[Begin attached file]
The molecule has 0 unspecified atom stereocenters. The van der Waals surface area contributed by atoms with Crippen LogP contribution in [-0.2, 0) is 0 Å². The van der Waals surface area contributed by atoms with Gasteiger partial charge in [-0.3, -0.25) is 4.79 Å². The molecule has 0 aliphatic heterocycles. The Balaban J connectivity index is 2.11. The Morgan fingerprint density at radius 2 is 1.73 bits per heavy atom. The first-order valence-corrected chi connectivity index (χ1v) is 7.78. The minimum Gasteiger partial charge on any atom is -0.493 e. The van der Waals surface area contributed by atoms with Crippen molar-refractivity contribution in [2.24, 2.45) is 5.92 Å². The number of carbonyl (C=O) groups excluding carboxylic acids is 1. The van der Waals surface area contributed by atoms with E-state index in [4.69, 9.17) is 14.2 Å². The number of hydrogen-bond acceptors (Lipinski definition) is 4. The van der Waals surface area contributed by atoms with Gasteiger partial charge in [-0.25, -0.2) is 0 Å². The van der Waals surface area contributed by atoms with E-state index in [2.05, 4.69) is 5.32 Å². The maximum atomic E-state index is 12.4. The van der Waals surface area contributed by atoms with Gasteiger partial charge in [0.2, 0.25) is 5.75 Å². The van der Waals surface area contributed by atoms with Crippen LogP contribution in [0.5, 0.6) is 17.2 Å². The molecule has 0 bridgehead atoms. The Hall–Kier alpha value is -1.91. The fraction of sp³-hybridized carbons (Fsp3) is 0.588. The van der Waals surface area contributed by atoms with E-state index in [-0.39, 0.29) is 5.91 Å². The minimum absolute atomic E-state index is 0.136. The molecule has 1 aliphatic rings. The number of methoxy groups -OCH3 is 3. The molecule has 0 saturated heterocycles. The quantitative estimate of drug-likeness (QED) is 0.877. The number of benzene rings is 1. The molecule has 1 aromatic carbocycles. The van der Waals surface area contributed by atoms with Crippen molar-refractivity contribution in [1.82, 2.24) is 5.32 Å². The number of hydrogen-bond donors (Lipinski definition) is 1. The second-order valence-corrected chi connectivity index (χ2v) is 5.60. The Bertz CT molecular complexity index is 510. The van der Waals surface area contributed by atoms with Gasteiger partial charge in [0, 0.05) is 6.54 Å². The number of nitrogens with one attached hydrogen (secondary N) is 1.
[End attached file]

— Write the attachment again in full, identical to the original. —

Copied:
The molecule has 0 unspecified atom stereocenters. The van der Waals surface area contributed by atoms with Crippen LogP contribution in [-0.2, 0) is 0 Å². The van der Waals surface area contributed by atoms with Gasteiger partial charge in [-0.3, -0.25) is 4.79 Å². The molecule has 0 aliphatic heterocycles. The Balaban J connectivity index is 2.11. The Morgan fingerprint density at radius 2 is 1.73 bits per heavy atom. The first-order valence-corrected chi connectivity index (χ1v) is 7.78. The minimum Gasteiger partial charge on any atom is -0.493 e. The van der Waals surface area contributed by atoms with Crippen molar-refractivity contribution in [2.24, 2.45) is 5.92 Å². The number of carbonyl (C=O) groups excluding carboxylic acids is 1. The van der Waals surface area contributed by atoms with E-state index in [4.69, 9.17) is 14.2 Å². The number of hydrogen-bond acceptors (Lipinski definition) is 4. The van der Waals surface area contributed by atoms with Gasteiger partial charge in [-0.25, -0.2) is 0 Å². The van der Waals surface area contributed by atoms with E-state index in [2.05, 4.69) is 5.32 Å². The maximum atomic E-state index is 12.4. The van der Waals surface area contributed by atoms with Gasteiger partial charge in [0.2, 0.25) is 5.75 Å². The van der Waals surface area contributed by atoms with Crippen LogP contribution in [0.5, 0.6) is 17.2 Å². The molecule has 0 bridgehead atoms. The Hall–Kier alpha value is -1.91. The fraction of sp³-hybridized carbons (Fsp3) is 0.588. The van der Waals surface area contributed by atoms with E-state index in [-0.39, 0.29) is 5.91 Å². The minimum absolute atomic E-state index is 0.136. The molecule has 1 aliphatic rings. The number of methoxy groups -OCH3 is 3. The molecule has 0 saturated heterocycles. The quantitative estimate of drug-likeness (QED) is 0.877. The number of benzene rings is 1. The molecule has 1 aromatic carbocycles. The van der Waals surface area contributed by atoms with Crippen molar-refractivity contribution in [1.82, 2.24) is 5.32 Å². The number of hydrogen-bond donors (Lipinski definition) is 1. The second-order valence-corrected chi connectivity index (χ2v) is 5.60. The Bertz CT molecular complexity index is 510. The van der Waals surface area contributed by atoms with Gasteiger partial charge in [0, 0.05) is 6.54 Å². The number of nitrogens with one attached hydrogen (secondary N) is 1.